The End of TV as We Know It & The Rise of Transmedia

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The television set used to be the beating heart at the center of our content viewing experience. Content streamed one-way from a TV in a fixed position that controlled where and when you watched. Viewing content in this one-way manner created a passive audience that simply watched.

But eventually this viewing pattern was broken as the way we told and shared stories evolved. We first saw this evolution in the recording industry. Just look at how the album evolved from record to cassette to MP3. Disruptive innovation changed story sharing by establishing single song narratives at a $0.99 price point. Bruno Mars sold 12.5MM singles of his song, “Just the Way You Are” on iTunes and only 6MM copies of the full album.

And this same disruption is occurring in the TV industry. Our television networks have a host of channels with episodic content. But now we can view these episodes in small chunks or epic marathon viewings across our laptops, mobile devices and tablets anywhere we want through various platforms and streaming services.

Again, disruptive innovation changed everything. We have our second screens in hand now that open up new ways to participate with the content we watch. There is data streaming back-and-forth that can do so much for us like geo-locate the viewer. The role of the audience has become one like a character on-screen and the character-on screen now acts as the audience listening in real-time to participants’ reactions and responding. We are no longer fixed to the television set in our living room.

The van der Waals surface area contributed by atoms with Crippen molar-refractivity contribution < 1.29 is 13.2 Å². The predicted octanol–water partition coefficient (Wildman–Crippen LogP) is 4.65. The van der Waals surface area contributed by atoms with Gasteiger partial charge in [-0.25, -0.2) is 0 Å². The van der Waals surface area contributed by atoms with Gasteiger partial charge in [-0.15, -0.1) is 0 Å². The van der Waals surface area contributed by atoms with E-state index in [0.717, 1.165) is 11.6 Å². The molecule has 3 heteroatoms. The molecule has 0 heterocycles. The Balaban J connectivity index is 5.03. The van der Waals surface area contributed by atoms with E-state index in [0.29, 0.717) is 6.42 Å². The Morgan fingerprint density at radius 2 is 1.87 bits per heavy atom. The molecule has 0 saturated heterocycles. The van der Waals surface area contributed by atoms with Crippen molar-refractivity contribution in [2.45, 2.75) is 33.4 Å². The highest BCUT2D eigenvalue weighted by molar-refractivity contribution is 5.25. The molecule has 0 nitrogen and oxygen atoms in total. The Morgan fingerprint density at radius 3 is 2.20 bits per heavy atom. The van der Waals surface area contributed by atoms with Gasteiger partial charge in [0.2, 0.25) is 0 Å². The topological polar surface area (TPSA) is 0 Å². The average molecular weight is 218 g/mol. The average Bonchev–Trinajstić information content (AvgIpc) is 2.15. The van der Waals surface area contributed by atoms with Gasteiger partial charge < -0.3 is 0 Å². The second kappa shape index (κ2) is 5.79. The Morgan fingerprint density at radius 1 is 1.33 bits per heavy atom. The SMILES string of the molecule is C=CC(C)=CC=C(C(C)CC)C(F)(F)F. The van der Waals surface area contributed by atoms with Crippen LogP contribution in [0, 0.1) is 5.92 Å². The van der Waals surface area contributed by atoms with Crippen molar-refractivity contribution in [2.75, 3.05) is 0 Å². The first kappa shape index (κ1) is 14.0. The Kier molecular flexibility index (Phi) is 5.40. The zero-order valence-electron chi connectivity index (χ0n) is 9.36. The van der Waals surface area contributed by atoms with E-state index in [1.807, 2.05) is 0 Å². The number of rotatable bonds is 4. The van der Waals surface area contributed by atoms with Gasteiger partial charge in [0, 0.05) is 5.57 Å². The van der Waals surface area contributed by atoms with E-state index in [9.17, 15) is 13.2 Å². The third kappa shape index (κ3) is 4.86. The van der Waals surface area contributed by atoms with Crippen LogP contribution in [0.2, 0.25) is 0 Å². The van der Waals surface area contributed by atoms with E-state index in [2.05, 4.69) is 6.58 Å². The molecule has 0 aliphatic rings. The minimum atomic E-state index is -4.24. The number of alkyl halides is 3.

But there is one constant that hasn’t changed over time and that’s story. Story is the constant that connects everything together. Without a story, we’ve got nothing. And it’s not just creating a compelling linear narrative anymore. There is a variable that paved the way for stories to become immersive storyworlds, ripe for participation.

Digital has become our variable that has evolved static content to dynamic, a passive audience to participatory and an informative message to interactive. It’s this combination of our constant and variable that has led to a transmedia way of thinking. The one-way television viewing experience is over. Instead it’s a multi-experience, where the main story content serves as the entrance to the rabbit hole. We can now go down the rabbit hole as deep as we want with the storyworlds we create.

Transmedia unlocks the potential to entertain and empower the audience. But it’s also challenging our industry in ways we never even imagined putting the entertainment industry in a state of flux.

 

 

Both our constant and variable affect the viewer’s relationship with content. At the heart of content will always be a profound story but digital has evolved the television content viewing experience from one-way and passive to two-way with unlimited possibilities of narrative participation based on the technology in the viewer’s hand.

But transmedia goes beyond digital participation and breaking down the boundaries of the “living-room”. Digital has enabled the audience to come into control of the story. And because of digital’s ability to democratize the content creation experience there are a series of expectations that audiences are now accustomed to and desire.